b. Climate plays an important role in the global distribution of freshwater resources. Changing precipitation patterns and temperature conditions will alter the distribution and availability of freshwater resources, reducing reliable access to water for many people and their crops. Winter snowpack and mountain glaciers that provide water for human use are declining as a result of global warming.

This activity addresses climate change impacts that affect all states that are part of the Colorado River Basin and are dependent on its water. Students examine available data, the possible consequences of changes to various user groups, and suggest solutions to adapt to these changes.

This is an interactive map of California and the Sierra Nevada mountains, showing projected variations in water stored in snowpack, from 1950 to 2090, assuming low or high emission scenarios over that period of time. Interactive can be adjusted to show different months of the year and various climate models, graphed by site.

This video discusses how the populous areas west of the Andes are largely desert and rely on glacial meltwater as an important source of fresh water. Because the Peruvian glaciers high in the Andes are in rapid retreat, scientists are monitoring the steadily shrinking glaciers and the impact of their reduction on local populations.

This poster, viewable online, highlights some of the impacts of a global-average temperature rise of 2 degrees C above the pre-industrial age climate.

This visualization, from the US Geological Survey, provides a simple schematic of the various pathways that water can take as it cycles through ocean, lakes, atmosphere, surface and ground.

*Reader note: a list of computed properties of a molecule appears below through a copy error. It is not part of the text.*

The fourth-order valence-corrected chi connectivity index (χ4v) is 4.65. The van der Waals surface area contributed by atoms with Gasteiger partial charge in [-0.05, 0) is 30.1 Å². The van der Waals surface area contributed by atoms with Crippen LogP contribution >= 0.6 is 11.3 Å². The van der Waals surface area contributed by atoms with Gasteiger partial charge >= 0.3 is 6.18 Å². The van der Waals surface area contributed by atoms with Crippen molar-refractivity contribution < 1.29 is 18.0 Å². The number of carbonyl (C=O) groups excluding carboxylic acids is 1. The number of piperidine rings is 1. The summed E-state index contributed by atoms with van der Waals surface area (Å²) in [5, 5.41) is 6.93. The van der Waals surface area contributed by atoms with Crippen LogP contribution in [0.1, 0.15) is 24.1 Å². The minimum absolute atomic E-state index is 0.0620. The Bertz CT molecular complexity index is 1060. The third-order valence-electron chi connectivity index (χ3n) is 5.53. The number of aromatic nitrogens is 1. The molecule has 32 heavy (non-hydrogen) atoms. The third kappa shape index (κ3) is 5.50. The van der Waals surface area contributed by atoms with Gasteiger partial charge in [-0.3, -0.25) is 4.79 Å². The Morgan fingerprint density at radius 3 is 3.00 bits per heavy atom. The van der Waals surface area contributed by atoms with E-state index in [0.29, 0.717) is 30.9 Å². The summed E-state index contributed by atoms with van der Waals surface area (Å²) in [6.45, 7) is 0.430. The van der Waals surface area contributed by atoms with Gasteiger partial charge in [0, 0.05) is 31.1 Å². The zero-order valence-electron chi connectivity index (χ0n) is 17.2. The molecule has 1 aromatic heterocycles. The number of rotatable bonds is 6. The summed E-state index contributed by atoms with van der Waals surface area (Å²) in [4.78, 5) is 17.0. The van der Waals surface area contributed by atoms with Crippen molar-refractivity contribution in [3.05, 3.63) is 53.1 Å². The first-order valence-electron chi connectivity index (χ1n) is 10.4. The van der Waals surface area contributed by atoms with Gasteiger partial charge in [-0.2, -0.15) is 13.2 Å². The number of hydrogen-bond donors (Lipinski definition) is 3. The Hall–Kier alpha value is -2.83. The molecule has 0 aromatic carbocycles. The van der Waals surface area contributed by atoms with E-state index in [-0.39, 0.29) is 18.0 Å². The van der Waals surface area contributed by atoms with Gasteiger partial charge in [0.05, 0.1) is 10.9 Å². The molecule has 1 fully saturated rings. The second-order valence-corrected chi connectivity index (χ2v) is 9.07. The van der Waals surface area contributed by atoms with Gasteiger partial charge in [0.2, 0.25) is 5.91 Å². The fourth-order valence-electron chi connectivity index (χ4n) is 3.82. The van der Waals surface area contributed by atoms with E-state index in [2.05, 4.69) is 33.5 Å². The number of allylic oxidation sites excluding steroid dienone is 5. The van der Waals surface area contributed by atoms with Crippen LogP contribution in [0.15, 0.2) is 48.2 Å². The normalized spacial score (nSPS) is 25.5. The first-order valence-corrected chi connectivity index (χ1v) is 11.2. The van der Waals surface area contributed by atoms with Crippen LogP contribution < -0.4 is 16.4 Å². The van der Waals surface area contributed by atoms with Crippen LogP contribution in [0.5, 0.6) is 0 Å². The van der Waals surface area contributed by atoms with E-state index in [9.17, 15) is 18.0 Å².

This video describes how field research -- in this case, making water measurements in rugged mountain locations -- helps us to understand the complex relationships among changing climate, populations, and water usage.

This video documents the impact of the 2011 drought on the water supply of two Texas towns. It discusses how the higher temperatures have increased the evaporation from open reservoirs, resulting in a drop in their water levels. The use of water in fighting wildfires has also contributed to this drawdown. While some jurisdictions have been able to develop pipelines to other sources, others have had to resort to trucking water in.

This video examines how scientists learn about the effects of climate change on the water cycle and what those effects might mean for our planet.

This video shows some of the most dramatic fluctuations to our cryosphere in recent years, using visuals created with a variety of satellite-based data.

In this activity, students learn about sea ice extent in both polar regions (Arctic and Antarctic). They start out by forming a hypothesis on the variability of sea ice, testing the hypothesis by graphing real data from a recent 3-year period to learn about seasonal variations and over a 25-year period to learn about longer-term trends, and finish with a discussion of their results and predictions.

Pages